This book sets up an alternate history, where in addition to legends such as Paul Bunyan and Johnny Appleseed, there are other urban legends woven into American history, called the Unnamed. In this alternate United States, these Unnamed seem to spring up during times of war, and the Glowing Man is just the latest of these legends. Future series will highlight these legends, such as Junkyard Joe and Redcoat. The storytelling in this initial volume is solid, and the art is great. Geiger is a great character design and looks fantastic when he unleashes his power. I’ll definitely be looking forward to the continuing stories set in this world.

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Gwen, in Green by Hugh Zachary

Gwen, in Green Gwen, in Green by Hugh Zachary
My rating: 2 of 5 stars

WTF did I just read?!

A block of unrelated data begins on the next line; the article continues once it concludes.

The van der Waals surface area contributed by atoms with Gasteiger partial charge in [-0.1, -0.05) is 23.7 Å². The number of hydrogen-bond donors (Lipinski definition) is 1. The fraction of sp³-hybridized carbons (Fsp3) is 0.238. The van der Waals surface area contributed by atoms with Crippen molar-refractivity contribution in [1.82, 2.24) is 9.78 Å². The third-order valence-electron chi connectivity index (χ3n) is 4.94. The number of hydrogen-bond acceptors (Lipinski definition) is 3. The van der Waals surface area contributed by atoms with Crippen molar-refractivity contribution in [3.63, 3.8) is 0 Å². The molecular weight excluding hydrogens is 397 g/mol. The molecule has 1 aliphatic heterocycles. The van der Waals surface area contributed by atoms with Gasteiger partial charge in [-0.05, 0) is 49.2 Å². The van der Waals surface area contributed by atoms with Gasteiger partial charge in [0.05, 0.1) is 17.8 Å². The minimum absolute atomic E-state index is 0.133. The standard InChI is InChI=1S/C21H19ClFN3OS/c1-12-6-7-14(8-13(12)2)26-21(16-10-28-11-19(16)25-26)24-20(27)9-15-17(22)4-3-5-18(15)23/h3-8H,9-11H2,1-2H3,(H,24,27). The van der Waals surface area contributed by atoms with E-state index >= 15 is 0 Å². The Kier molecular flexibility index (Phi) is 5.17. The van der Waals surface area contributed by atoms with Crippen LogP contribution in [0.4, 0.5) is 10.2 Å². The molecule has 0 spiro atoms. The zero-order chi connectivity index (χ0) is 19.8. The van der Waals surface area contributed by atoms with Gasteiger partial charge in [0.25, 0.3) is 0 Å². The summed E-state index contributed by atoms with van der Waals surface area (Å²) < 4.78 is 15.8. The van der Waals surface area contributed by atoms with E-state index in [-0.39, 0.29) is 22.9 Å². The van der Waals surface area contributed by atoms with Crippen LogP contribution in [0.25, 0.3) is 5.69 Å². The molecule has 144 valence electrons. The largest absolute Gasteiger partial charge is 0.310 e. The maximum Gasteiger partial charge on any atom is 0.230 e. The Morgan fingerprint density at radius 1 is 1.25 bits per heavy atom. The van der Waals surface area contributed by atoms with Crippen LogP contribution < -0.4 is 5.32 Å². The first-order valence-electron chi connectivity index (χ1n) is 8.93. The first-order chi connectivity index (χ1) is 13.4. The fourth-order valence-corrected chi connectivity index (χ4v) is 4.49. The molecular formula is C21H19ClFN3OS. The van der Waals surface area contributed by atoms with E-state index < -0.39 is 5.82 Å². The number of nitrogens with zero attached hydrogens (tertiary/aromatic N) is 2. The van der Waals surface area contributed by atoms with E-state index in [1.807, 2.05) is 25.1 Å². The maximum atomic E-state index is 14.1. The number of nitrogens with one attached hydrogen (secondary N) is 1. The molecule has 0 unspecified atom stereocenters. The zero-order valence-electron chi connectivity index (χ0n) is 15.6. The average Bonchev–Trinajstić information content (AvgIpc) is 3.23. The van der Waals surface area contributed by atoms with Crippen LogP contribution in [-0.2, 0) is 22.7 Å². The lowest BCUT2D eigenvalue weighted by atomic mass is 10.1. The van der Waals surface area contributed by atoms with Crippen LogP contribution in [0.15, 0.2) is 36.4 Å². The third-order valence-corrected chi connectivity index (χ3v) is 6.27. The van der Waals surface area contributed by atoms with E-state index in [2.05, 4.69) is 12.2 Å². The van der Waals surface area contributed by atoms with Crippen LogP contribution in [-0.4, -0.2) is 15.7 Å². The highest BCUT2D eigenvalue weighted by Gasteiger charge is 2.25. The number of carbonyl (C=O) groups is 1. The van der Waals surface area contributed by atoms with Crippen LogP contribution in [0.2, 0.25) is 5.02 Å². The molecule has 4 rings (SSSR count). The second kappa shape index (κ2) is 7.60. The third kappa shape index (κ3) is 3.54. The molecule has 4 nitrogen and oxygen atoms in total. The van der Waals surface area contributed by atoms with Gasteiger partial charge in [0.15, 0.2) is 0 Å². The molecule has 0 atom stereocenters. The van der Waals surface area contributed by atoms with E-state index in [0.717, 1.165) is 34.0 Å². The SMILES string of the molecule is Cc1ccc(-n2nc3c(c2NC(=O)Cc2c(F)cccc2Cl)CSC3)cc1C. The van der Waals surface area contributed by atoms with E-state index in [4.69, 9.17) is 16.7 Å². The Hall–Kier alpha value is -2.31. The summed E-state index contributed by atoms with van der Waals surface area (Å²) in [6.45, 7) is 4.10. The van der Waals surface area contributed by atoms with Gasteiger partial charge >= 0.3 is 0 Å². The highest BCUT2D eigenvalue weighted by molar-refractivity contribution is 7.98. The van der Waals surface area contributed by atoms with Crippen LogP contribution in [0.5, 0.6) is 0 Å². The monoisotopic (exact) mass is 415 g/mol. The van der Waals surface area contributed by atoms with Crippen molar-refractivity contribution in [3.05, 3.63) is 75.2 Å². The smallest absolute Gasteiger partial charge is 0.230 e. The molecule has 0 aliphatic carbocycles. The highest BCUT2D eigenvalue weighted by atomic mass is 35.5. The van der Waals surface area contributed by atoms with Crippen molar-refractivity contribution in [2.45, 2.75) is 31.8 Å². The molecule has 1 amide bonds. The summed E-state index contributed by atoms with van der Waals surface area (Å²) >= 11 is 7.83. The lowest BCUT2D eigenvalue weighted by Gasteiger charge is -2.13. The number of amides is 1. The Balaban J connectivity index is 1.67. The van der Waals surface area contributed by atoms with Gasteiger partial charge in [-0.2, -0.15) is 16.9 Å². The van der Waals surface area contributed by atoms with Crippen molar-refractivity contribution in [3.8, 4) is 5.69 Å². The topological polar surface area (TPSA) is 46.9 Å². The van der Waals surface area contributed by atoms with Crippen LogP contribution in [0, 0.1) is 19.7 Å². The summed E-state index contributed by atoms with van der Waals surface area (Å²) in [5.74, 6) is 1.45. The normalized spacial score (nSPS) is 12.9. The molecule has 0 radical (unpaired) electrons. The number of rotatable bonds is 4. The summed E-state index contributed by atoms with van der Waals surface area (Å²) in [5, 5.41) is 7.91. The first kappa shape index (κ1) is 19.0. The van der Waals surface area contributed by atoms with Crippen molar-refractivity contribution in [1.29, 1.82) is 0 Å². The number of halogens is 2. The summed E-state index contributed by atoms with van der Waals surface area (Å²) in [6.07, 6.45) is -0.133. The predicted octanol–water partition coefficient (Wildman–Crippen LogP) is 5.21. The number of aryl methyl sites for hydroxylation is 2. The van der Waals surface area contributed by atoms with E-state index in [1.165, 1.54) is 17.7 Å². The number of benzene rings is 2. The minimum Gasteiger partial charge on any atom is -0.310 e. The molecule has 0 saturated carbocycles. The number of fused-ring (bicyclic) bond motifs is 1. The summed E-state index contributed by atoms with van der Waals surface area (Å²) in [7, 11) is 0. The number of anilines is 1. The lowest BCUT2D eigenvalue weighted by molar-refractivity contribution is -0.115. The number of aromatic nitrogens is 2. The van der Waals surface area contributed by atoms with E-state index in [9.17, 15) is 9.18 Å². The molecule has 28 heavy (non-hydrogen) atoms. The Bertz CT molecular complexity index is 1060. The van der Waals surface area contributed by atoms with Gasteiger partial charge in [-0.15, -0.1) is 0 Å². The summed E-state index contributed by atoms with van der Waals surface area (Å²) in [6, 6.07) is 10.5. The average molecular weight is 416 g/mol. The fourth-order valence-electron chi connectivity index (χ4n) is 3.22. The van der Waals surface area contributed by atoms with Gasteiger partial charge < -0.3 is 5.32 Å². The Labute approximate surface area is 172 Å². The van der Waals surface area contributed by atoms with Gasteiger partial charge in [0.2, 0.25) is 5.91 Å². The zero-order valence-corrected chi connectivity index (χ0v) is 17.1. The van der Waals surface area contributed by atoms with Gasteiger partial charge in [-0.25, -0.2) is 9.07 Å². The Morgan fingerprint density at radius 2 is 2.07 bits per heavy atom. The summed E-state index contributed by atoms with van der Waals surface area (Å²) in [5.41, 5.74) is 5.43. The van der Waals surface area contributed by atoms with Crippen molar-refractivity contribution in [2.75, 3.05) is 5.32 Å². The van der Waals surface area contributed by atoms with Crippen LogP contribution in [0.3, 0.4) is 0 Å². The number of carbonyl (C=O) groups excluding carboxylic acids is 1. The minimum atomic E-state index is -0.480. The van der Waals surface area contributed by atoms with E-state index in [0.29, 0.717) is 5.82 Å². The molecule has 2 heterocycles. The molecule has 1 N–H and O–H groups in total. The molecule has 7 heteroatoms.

GWEN, IN GREEN by Hugh Zachary is the latest release in the Paperbacks From Hell collaboration, and I think this is one of the more whackadoo books in the series, and that’s saying something as there are a lot of weird books released in this series. There’s some pseudoscience about plants being telepathic, a touch of horror, and lots and lots of sex and outdated sexual ideas about women, which is specifically covered in the introduction by Will Errickson, who tries to explain away the way Gwen is treated as a timid sexually frigid woman as a sign of the times the book was written, while never touching on the fact that Gwen basically statutorily rapes all the 13 year old boys in town. I guess that’s ok because they’re boys? I’m pretty sure if the genders were flipped in that particular scenario, this book would have never seen the light of day in this series. Plus, maybe aliens? I don’t know. The Paperbacks From Hell have generally been a hit for me, but aside from the all-over-the-place writing and storytelling, I think all of the over-the-top sexual identity issues in this book really did not work for me, despite the introduction trying to warn me about this very thing. Perhaps this is one particular volume that should have stayed obscure.